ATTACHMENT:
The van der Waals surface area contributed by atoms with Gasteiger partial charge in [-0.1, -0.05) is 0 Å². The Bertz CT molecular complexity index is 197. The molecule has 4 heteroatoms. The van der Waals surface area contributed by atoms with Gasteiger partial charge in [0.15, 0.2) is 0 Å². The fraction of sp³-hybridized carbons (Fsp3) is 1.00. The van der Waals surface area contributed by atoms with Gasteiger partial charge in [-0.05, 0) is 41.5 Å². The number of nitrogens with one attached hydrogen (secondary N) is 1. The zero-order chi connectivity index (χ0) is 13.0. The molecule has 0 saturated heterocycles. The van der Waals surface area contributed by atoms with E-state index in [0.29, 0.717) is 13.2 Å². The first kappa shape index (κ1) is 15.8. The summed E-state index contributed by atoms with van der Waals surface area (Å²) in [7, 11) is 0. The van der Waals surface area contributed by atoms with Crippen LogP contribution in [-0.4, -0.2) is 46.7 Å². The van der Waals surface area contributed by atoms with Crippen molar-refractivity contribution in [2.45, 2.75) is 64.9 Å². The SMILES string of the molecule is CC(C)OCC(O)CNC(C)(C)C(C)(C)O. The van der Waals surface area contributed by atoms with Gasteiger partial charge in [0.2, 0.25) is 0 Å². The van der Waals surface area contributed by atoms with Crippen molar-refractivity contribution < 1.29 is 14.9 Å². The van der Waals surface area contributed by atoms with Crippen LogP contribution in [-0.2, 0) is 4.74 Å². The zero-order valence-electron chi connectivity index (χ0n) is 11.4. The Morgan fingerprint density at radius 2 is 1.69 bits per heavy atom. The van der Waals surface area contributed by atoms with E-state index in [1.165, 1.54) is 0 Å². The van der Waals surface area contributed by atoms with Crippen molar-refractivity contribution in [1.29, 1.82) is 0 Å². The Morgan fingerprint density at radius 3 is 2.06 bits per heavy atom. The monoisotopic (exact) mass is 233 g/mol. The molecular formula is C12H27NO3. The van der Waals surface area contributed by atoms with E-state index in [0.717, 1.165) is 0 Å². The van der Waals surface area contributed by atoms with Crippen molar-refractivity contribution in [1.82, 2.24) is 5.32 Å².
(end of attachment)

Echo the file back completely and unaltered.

The van der Waals surface area contributed by atoms with Gasteiger partial charge in [-0.1, -0.05) is 0 Å². The Bertz CT molecular complexity index is 197. The molecule has 4 heteroatoms. The van der Waals surface area contributed by atoms with Gasteiger partial charge in [0.15, 0.2) is 0 Å². The fraction of sp³-hybridized carbons (Fsp3) is 1.00. The van der Waals surface area contributed by atoms with Gasteiger partial charge in [-0.05, 0) is 41.5 Å². The number of nitrogens with one attached hydrogen (secondary N) is 1. The zero-order chi connectivity index (χ0) is 13.0. The molecule has 0 saturated heterocycles. The van der Waals surface area contributed by atoms with E-state index in [0.29, 0.717) is 13.2 Å². The first kappa shape index (κ1) is 15.8. The summed E-state index contributed by atoms with van der Waals surface area (Å²) in [7, 11) is 0. The van der Waals surface area contributed by atoms with Crippen LogP contribution in [-0.4, -0.2) is 46.7 Å². The van der Waals surface area contributed by atoms with Crippen molar-refractivity contribution in [2.45, 2.75) is 64.9 Å². The SMILES string of the molecule is CC(C)OCC(O)CNC(C)(C)C(C)(C)O. The van der Waals surface area contributed by atoms with Gasteiger partial charge in [0.2, 0.25) is 0 Å². The van der Waals surface area contributed by atoms with Crippen molar-refractivity contribution < 1.29 is 14.9 Å². The van der Waals surface area contributed by atoms with Crippen LogP contribution in [-0.2, 0) is 4.74 Å². The zero-order valence-electron chi connectivity index (χ0n) is 11.4. The Morgan fingerprint density at radius 2 is 1.69 bits per heavy atom. The van der Waals surface area contributed by atoms with E-state index in [1.165, 1.54) is 0 Å². The van der Waals surface area contributed by atoms with Crippen molar-refractivity contribution in [1.29, 1.82) is 0 Å². The Morgan fingerprint density at radius 3 is 2.06 bits per heavy atom. The monoisotopic (exact) mass is 233 g/mol. The molecular formula is C12H27NO3. The van der Waals surface area contributed by atoms with E-state index in [0.717, 1.165) is 0 Å². The van der Waals surface area contributed by atoms with Crippen molar-refractivity contribution in [1.82, 2.24) is 5.32 Å².